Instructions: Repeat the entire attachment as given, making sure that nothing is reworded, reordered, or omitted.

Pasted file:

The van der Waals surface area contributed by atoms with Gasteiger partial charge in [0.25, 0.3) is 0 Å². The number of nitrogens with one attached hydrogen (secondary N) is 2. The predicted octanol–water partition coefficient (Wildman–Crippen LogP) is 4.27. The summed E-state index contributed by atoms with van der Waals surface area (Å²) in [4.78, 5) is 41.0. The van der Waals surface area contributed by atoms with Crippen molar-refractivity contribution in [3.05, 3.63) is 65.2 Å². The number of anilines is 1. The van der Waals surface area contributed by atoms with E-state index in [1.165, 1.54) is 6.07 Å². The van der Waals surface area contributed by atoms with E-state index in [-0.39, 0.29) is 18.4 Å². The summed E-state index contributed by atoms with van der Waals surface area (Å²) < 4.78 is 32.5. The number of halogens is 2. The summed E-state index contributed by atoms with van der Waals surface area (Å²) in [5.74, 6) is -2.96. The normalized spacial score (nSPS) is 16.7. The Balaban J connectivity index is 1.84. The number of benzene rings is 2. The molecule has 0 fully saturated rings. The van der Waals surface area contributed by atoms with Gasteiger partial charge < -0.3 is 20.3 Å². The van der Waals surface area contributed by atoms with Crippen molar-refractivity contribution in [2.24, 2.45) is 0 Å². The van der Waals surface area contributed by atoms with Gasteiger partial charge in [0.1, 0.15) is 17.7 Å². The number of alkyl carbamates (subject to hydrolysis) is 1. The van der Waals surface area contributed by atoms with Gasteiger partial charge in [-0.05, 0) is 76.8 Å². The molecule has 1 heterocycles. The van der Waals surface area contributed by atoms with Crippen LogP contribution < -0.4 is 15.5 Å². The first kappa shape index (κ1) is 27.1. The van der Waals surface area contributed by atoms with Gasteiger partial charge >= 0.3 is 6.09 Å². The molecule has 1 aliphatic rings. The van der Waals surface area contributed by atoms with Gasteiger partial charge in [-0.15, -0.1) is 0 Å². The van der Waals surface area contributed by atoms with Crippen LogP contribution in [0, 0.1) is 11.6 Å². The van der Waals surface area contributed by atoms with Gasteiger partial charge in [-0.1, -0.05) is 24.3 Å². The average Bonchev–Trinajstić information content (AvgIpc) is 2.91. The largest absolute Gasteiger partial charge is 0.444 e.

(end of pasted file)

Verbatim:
The van der Waals surface area contributed by atoms with Gasteiger partial charge in [0.25, 0.3) is 0 Å². The number of nitrogens with one attached hydrogen (secondary N) is 2. The predicted octanol–water partition coefficient (Wildman–Crippen LogP) is 4.27. The summed E-state index contributed by atoms with van der Waals surface area (Å²) in [4.78, 5) is 41.0. The van der Waals surface area contributed by atoms with Crippen molar-refractivity contribution in [3.05, 3.63) is 65.2 Å². The number of anilines is 1. The van der Waals surface area contributed by atoms with E-state index in [1.165, 1.54) is 6.07 Å². The van der Waals surface area contributed by atoms with E-state index in [-0.39, 0.29) is 18.4 Å². The summed E-state index contributed by atoms with van der Waals surface area (Å²) < 4.78 is 32.5. The number of halogens is 2. The summed E-state index contributed by atoms with van der Waals surface area (Å²) in [5.74, 6) is -2.96. The normalized spacial score (nSPS) is 16.7. The Balaban J connectivity index is 1.84. The number of benzene rings is 2. The molecule has 0 fully saturated rings. The van der Waals surface area contributed by atoms with Gasteiger partial charge < -0.3 is 20.3 Å². The van der Waals surface area contributed by atoms with Crippen molar-refractivity contribution in [2.24, 2.45) is 0 Å². The van der Waals surface area contributed by atoms with Gasteiger partial charge in [0.1, 0.15) is 17.7 Å². The number of alkyl carbamates (subject to hydrolysis) is 1. The van der Waals surface area contributed by atoms with Gasteiger partial charge in [-0.05, 0) is 76.8 Å². The molecule has 1 heterocycles. The van der Waals surface area contributed by atoms with Crippen LogP contribution < -0.4 is 15.5 Å². The first kappa shape index (κ1) is 27.1. The van der Waals surface area contributed by atoms with Gasteiger partial charge >= 0.3 is 6.09 Å². The molecule has 1 aliphatic rings. The van der Waals surface area contributed by atoms with Gasteiger partial charge in [-0.15, -0.1) is 0 Å². The van der Waals surface area contributed by atoms with Crippen LogP contribution in [0, 0.1) is 11.6 Å². The van der Waals surface area contributed by atoms with Gasteiger partial charge in [-0.1, -0.05) is 24.3 Å². The average Bonchev–Trinajstić information content (AvgIpc) is 2.91. The largest absolute Gasteiger partial charge is 0.444 e.